Our study focused on how a traditional aquatic venue (swimming pool) may provide opportunities to produce levels of physical activity for youth participants in an informal recreational setting along with an examination of possible differences based on gender, two developmental age groupings, and specific areas of use. The research was a follow up to work performed by Ramos and Ross (Ramos and Ross, 2013) in which the setting of a waterpark type aquatic venue was examined.
For the purposes of this article, the term “aquatic venue” is coined to address the current description of aquatic spaces in the Centers for Disease Control's – Model Aquatic Health Code (MAHC) which includes swimming pools.(U.S. Centers for Disease Control and Prevention (CDC), 2016)
Data collection was performed using The System for Observing Play and Recreation in Communities (SOPARC). SOPARC is a tool that employs systematic observational data collection grounded in the framework of Momentary Time Sampling (MTS) to record selected variables on specific groups of individuals in order to gauge levels of physical activity within specified recreational spaces. SOPARC was chosen as the data collection tool due to its existing measures of reliability and validity, as well as being a non-intrusive measure, which is amenable to the Internal Review Board process when working with youth. For the purpose of this study the following variables were chosen for data collection: (a) age, (b) gender, (c) physical activity postures, and (d) target areas.
As prescribed by the creators of SOPARC, data collectors were trained using a multi-step process. Steps included: (a) tutorial through DVD produced by the Robert Wood Johnson Foundation and San Diego State University with built in practice scenarios, (b) on-site practice sessions, and (c) dual observer on-site reliability practice sessions. Rigorous and repeated training was crucial to ensure reliability. During practice sessions, conversations were encouraged to discuss training discrepancies that culminated with agreed upon criteria for coding variables.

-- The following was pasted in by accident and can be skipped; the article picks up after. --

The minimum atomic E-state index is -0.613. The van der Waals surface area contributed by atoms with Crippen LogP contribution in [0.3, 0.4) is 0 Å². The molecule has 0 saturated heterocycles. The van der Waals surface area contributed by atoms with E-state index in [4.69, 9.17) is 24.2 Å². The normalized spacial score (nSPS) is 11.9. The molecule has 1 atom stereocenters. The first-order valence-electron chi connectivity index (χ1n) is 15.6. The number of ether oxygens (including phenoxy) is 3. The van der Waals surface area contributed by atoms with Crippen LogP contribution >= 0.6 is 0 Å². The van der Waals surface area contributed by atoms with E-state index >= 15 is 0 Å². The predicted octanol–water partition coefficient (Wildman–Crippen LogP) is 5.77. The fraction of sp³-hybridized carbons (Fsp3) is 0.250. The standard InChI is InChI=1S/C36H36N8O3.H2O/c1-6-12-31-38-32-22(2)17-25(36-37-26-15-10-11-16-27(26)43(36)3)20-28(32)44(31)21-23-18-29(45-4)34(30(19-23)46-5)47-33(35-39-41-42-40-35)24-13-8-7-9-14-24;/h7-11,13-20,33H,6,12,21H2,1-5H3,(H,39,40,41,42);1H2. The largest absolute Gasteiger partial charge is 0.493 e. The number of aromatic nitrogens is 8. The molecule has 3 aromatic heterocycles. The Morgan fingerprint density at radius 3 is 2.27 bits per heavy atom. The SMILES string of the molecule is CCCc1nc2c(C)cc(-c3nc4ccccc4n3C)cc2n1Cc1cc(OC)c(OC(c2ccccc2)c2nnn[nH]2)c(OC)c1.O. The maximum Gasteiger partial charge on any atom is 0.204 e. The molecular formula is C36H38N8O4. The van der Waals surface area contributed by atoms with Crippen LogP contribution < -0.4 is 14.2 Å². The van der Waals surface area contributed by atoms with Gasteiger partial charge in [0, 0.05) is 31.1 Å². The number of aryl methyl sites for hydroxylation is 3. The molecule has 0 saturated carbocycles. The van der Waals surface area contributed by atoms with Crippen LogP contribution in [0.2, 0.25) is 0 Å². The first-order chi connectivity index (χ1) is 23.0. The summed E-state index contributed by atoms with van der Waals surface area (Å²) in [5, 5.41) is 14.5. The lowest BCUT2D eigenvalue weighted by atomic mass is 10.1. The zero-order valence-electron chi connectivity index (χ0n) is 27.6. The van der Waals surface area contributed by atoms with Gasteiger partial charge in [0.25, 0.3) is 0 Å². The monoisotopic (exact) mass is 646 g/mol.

In order to achieve a satisfactory level of reliability, two data collectors worked simultaneously to record observations. The same two personnel were able to collect all of the data needed with daily spot checks conducted for accuracy. After data collection was completed, a Pearson Product-moment Correlation was used to determine the reliability between the pair of data collectors. Acceptable r-squared outcomes from previous work with SOPARC are typically within the range of 0.70 and above (McKenzie et al., 2006).
A seasonal outdoor aquatic venue was chosen in the Midwest region of the United States. This venue was determined to meet the classification of a “traditional” type of swimming pool. Characteristics leading to this classification included: (a) built mainly for lap swim/competitive swimming and diving purposes, (b) does not vary widely in pool shape from a rectangle or square frame, and (c) does not contain any special play or spray type features. This would be in contrast to a waterpark, splash ground, wading pool, open water, or other types of known aquatic venues. The aquatic facility used in the study included a 10 lane/50 m lap pool (4 to 6 ft in depth), a diving well (13 to 14 ft in depth) with a series of diving boards and towers, as well as a shallow pool (3 to 4 ft in depth) used for instruction. Deck space surrounded all pools and also existed between pools as well. The north, south, and east sides of the facility were surrounded by fencing up to the deck, with the main building closing in the west end. It is important to note that although there is a traditional lap pool at the venue, during informal time, half of this space remains for lap swimming while the other half is opened as a space for recreational play.